In support of this notion, many of the pioneering studies were conducted with xenotypic adult EPCs in immunocompromised hosts (eg, human EPCs in rats), for which application was performed before or immediately after the onset of ischemia.6 This protocol fits the most often reported time course of I/R injury (ie, an immediate challenge by overwhelming inflammation).7 In parallel, angiogenic growth factors such as vascular endothelial growth factor, signaling via the phosphatidylinositol 3 (PI3)-kinase–AKT pathway, counteract I/R injury as early as 24 hours after ischemia,8 well before functional neovascularization would occur. To further investigate the hypothesis that EPCs exert acute cardioprotective effects, we used a preclinical pig model of ischemia and reperfusion. As a source of EPCs, we used a clonal mouse embryonic cell line with endothelial progenitor properties9 because embryonic cells with a stem cell–like phenotype appear to elude acute or subacute host rejection.10,11 The xenotypic application of embryonic EPCs (eEPCs) might be facilitated by their lack of major histocompatibility complex (MHC) class I surface expression and the inertia of resting host natural killer cells against the eEPCs.10 Moreover, eEPCs of this source are recruited to hypoxic tumors10,12 or ischemic myocardium,12a a process that is mediated by selectin adhesion molecules.
After evaluating various routes of application, we established that pressure-regulated retroinfusion leads to enhanced eEPC recruitment. After this application strategy, we analyzed infarct size and regional recovery of myocardial function 7 days after ischemia (1-hour left anterior descending [LAD] artery occlusion) and reperfusion. To further elucidate the molecular basis underlying the early progenitor cell–mediated cardioprotective mechanisms, we assessed the level of PI3-kinase/AKT signal cascade activation in cardiomyocytes 24 hours after eEPC application in vitro and in vivo.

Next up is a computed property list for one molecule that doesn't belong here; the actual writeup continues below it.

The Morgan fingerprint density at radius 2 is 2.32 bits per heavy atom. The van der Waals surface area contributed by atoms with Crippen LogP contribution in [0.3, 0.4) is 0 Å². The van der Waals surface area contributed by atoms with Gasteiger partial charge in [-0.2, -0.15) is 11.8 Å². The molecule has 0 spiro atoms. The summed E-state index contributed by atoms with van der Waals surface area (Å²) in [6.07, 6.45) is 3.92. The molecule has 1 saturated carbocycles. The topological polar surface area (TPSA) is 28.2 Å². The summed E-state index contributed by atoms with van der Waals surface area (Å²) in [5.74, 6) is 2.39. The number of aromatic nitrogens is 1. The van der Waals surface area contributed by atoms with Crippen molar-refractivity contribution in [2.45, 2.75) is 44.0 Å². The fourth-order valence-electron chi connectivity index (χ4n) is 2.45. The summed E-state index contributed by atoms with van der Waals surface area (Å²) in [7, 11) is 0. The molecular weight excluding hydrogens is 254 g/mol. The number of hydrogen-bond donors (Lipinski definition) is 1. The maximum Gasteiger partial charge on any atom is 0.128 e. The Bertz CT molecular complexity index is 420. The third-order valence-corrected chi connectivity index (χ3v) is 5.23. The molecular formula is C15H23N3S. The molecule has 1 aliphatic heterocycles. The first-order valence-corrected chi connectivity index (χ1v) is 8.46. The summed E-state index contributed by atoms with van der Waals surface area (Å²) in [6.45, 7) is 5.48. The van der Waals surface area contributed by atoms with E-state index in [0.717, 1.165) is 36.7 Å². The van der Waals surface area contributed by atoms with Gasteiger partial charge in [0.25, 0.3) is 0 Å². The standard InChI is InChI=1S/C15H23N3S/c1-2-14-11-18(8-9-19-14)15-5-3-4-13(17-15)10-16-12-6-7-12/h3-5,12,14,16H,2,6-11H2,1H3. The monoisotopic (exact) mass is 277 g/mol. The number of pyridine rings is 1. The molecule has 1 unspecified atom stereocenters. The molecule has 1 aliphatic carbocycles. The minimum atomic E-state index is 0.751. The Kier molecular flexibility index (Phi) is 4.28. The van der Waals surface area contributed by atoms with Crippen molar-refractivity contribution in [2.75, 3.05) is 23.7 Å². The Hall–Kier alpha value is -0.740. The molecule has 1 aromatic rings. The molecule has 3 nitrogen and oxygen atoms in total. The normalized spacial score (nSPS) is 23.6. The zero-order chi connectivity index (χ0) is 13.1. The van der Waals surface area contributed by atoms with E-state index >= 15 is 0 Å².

German pigs were purchased from a local farm (Oberschleissheim, Germany). Animal care and all experimental procedures were performed in strict accordance with the German and National Institutes of Health animal legislation guidelines and were approved by the local animal care and use committees.
All chemicals were purchased from Sigma. Contrast agent Solutrast 370 was kindly provided by Byk Gulden (Konstanz, Germany).
Mouse eEPCs were isolated and propagated as described previously.9 For the chronic mouse and pig models of myocardial infarction, eEPCs were transfected with a recombinant adenoassociated virus containing enhanced green fluorescent protein (EGFP) and a hygromycin resistance gene and selected under hygromycin (100 μg/mL), yielding a high transfection efficacy (>90%) and a long expression period (>4 weeks). eEPCs in vivo were detected by a rabbit anti-GFP antibody (1:100; Mobitec) and a peroxidase-conjugated secondary antibody (1:100; Zymed).
Cardiomyocyte Cell Culture
Rat neonatal ventricular cardiomyocytes were prepared as described previously.13 After plating on 6-well plates, hypoxia was induced for 4 hours, followed by reoxygenation for 1 hour. Where indicated, eEPCs were placed in a permeable insert (Biocoat; Becton Dickenson) in the well before hypoxia. The AKT inhibitor SH-5 (AG Scientific) and the PI3-kinase inhibitor Wortmannin (Sigma) were added to the myocyte compartment before hypoxia. At the end of the experiment, Trypan blue was added for 2 minutes, and 5 microscopic fields were photographed and quantified (Zeiss AxioVision).